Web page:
6 Reasons You Should Earn the New CompTIA A+
Every release of a new CompTIA A+ version opens the debate about the value of the certification. It's one of those topics that splits industry professionals. Even in 2019.
Many people say that it is not worth the time and expense of achieving certification status. Others seem to think that it is an absolute necessity for anyone getting into the IT industry. The truth, like so many things, is probably somewhere closer to the middle. Luckily, there are plenty of CompTIA training courses out there for you to choose from.
Let's take a closer look at the arguments for and against this entry-level certification — and discuss six reasons (in no particular order) why you should earn the new CompTIA A+ certification.
1. Earning the new CompTIA A+ certification helps you get past HR bots
Some naysayers might claim that the new A+ is only good for checking a box when you apply for jobs. But HR scanning software can be hard enough to beat. So, who wouldn't want to have any kind of advantage?
Being CompTIA A+ certified is definitely worth it when it comes to landing entry-level jobs. It is recognized as one of the very first certifications that prospective IT pros should obtain. It validates enough general knowledge and skills about computers and networking to be useful. It is not intended as a super certification that trumps experience, but it shows employers two things.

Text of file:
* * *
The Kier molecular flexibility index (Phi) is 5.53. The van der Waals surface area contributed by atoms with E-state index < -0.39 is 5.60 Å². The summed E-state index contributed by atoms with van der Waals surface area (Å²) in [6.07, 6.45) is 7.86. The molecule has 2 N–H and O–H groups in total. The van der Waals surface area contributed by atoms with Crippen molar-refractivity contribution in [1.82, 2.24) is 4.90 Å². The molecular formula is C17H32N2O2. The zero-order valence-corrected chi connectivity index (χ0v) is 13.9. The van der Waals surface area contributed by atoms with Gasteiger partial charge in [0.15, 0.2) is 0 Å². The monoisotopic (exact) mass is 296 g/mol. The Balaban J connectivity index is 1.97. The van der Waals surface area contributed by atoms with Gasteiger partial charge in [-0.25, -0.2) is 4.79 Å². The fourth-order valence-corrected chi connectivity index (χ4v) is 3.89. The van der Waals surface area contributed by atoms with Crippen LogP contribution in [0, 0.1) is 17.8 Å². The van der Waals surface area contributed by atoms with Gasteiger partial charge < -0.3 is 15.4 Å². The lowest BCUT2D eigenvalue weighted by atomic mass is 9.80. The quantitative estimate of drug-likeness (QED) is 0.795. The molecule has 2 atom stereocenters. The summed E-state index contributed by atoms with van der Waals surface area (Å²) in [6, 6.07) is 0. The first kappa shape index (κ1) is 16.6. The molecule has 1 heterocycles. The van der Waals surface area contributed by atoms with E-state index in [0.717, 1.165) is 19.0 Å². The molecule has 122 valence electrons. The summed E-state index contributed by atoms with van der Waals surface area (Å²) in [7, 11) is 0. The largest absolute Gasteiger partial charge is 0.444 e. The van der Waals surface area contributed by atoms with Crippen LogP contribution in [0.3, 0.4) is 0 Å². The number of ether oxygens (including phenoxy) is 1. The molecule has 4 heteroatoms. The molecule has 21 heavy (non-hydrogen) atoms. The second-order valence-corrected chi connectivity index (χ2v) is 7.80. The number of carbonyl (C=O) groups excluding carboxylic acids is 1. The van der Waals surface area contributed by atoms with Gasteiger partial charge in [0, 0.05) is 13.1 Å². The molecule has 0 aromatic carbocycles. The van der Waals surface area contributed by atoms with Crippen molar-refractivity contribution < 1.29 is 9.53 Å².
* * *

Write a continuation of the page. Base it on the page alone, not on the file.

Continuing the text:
First, you are willing to learn and advance your career. Second, it shows that you have the ability to study and pass an exam. Like it or not, certifications are a part of the job.
Believe it or not, earning CompTIA A+ places you above non-certification holders. That's nothing to take for granted if you are just starting out. Having the A+ can help you land entry-level IT jobs like desktop support or help desk tech.
The new CompTIA A+ is a good place to start. It provides the foundational knowledge for bigger and better roles further down the line. The A+ even has the DoD stamp of approval, if you're thinking about working for the U.S. government.
2. The new CompTIA A+ certification proves you know IT fundamentals
A+ critics say the exam is only good as a basic IT competency check. But that seems like a good thing? While it's true A+ certification won't land you a senior role or coveted technical position, it definitely has its place in your certification toolbox.
If you're coming into IT without experience, studying for exams help you learn the basics. The A+ exam might only be 90 questions, but you obviously don't know which questions. It's like the trick where the teacher or instructor allows a cheat sheet for an exam. By the time you've created the cheat sheet, you don't need it.
For tinkerers, the A+ will be a little easier — and it will help validate your knowledge. If you've already been building PCs and installing operating systems, then you'd easily pass the 700-series exams from years ago. But the latest A+ exams released this month covers IT security, cloud concepts, and scripting that a hobbyist might not have touched yet.
It's easier to get a job with a certification. Passing the new CompTIA A+ confirms you know your stuff in an industry-approved way. Hobbyist experience is great. You'll certainly thrive in a support role, but that experience won't hold the same authority on a resume compared to A+ certification. Certifications are a basic competency assurance for an employer. And that's exactly what a person needs if they have no experience in IT.
3. Resolve common issues faster with A+ certification
In this day and age of service-level agreements, why get your hands dirty? You can simply call the vendor and have them resolve the issues. But wouldn't it be quicker if you could just do it yourself?